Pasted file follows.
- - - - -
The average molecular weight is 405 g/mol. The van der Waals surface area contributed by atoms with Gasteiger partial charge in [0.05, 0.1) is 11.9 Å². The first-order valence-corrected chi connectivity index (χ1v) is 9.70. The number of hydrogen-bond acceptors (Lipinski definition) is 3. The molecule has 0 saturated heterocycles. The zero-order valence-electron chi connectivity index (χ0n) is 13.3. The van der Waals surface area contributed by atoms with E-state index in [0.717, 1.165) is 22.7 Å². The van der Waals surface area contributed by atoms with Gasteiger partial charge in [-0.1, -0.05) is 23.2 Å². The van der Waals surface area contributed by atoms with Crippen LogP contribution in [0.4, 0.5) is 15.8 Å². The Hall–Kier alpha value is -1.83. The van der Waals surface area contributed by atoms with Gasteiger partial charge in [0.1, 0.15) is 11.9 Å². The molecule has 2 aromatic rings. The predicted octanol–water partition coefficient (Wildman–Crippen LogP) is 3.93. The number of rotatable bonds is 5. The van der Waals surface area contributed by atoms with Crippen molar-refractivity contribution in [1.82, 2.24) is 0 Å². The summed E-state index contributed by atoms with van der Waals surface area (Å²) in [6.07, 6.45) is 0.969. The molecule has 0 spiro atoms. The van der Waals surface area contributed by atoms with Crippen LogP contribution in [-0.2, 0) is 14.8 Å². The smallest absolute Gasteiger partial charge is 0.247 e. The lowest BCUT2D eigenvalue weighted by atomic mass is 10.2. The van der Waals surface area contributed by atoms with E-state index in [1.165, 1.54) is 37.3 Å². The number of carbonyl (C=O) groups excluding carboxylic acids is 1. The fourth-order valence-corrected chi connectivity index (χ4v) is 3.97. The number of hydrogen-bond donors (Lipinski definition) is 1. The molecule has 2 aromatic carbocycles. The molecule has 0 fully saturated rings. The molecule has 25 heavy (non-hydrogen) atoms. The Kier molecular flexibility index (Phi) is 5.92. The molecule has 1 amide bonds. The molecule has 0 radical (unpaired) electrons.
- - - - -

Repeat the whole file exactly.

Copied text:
The average molecular weight is 405 g/mol. The van der Waals surface area contributed by atoms with Gasteiger partial charge in [0.05, 0.1) is 11.9 Å². The first-order valence-corrected chi connectivity index (χ1v) is 9.70. The number of hydrogen-bond acceptors (Lipinski definition) is 3. The molecule has 0 saturated heterocycles. The zero-order valence-electron chi connectivity index (χ0n) is 13.3. The van der Waals surface area contributed by atoms with E-state index in [0.717, 1.165) is 22.7 Å². The van der Waals surface area contributed by atoms with Gasteiger partial charge in [-0.1, -0.05) is 23.2 Å². The van der Waals surface area contributed by atoms with Crippen LogP contribution in [0.4, 0.5) is 15.8 Å². The Hall–Kier alpha value is -1.83. The van der Waals surface area contributed by atoms with Gasteiger partial charge in [0.1, 0.15) is 11.9 Å². The molecule has 2 aromatic rings. The predicted octanol–water partition coefficient (Wildman–Crippen LogP) is 3.93. The number of rotatable bonds is 5. The van der Waals surface area contributed by atoms with Crippen molar-refractivity contribution in [1.82, 2.24) is 0 Å². The summed E-state index contributed by atoms with van der Waals surface area (Å²) in [6.07, 6.45) is 0.969. The molecule has 0 spiro atoms. The van der Waals surface area contributed by atoms with Crippen LogP contribution in [-0.2, 0) is 14.8 Å². The smallest absolute Gasteiger partial charge is 0.247 e. The lowest BCUT2D eigenvalue weighted by atomic mass is 10.2. The van der Waals surface area contributed by atoms with E-state index in [1.165, 1.54) is 37.3 Å². The number of carbonyl (C=O) groups excluding carboxylic acids is 1. The fourth-order valence-corrected chi connectivity index (χ4v) is 3.97. The number of hydrogen-bond donors (Lipinski definition) is 1. The molecule has 2 aromatic carbocycles. The molecule has 0 fully saturated rings. The molecule has 25 heavy (non-hydrogen) atoms. The Kier molecular flexibility index (Phi) is 5.92. The molecule has 1 amide bonds. The molecule has 0 radical (unpaired) electrons.